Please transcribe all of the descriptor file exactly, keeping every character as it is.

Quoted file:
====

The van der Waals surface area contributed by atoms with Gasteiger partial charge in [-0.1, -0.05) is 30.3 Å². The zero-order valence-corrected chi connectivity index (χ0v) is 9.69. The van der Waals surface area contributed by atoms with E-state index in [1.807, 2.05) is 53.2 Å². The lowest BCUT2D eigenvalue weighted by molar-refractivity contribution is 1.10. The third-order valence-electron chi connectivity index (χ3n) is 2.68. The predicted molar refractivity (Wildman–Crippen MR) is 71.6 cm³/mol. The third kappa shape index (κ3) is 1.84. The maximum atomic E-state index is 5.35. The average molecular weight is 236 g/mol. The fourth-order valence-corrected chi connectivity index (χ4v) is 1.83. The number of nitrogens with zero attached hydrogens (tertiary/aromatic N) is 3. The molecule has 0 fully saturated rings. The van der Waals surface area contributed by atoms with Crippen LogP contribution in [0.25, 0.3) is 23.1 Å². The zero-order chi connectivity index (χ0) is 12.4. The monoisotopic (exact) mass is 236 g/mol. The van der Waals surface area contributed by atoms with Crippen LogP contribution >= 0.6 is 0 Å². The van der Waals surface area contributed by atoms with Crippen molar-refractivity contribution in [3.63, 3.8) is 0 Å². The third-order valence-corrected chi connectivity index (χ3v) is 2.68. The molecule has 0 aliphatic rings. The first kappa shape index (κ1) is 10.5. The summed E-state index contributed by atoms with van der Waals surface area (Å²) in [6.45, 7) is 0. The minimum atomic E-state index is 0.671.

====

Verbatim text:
The van der Waals surface area contributed by atoms with Gasteiger partial charge in [-0.1, -0.05) is 30.3 Å². The zero-order valence-corrected chi connectivity index (χ0v) is 9.69. The van der Waals surface area contributed by atoms with E-state index in [1.807, 2.05) is 53.2 Å². The lowest BCUT2D eigenvalue weighted by molar-refractivity contribution is 1.10. The third-order valence-electron chi connectivity index (χ3n) is 2.68. The predicted molar refractivity (Wildman–Crippen MR) is 71.6 cm³/mol. The third kappa shape index (κ3) is 1.84. The maximum atomic E-state index is 5.35. The average molecular weight is 236 g/mol. The fourth-order valence-corrected chi connectivity index (χ4v) is 1.83. The number of nitrogens with zero attached hydrogens (tertiary/aromatic N) is 3. The molecule has 0 fully saturated rings. The van der Waals surface area contributed by atoms with Crippen LogP contribution in [0.25, 0.3) is 23.1 Å². The zero-order chi connectivity index (χ0) is 12.4. The monoisotopic (exact) mass is 236 g/mol. The van der Waals surface area contributed by atoms with Crippen LogP contribution >= 0.6 is 0 Å². The van der Waals surface area contributed by atoms with Crippen molar-refractivity contribution in [3.63, 3.8) is 0 Å². The third-order valence-corrected chi connectivity index (χ3v) is 2.68. The molecule has 0 aliphatic rings. The first kappa shape index (κ1) is 10.5. The summed E-state index contributed by atoms with van der Waals surface area (Å²) in [6.45, 7) is 0. The minimum atomic E-state index is 0.671.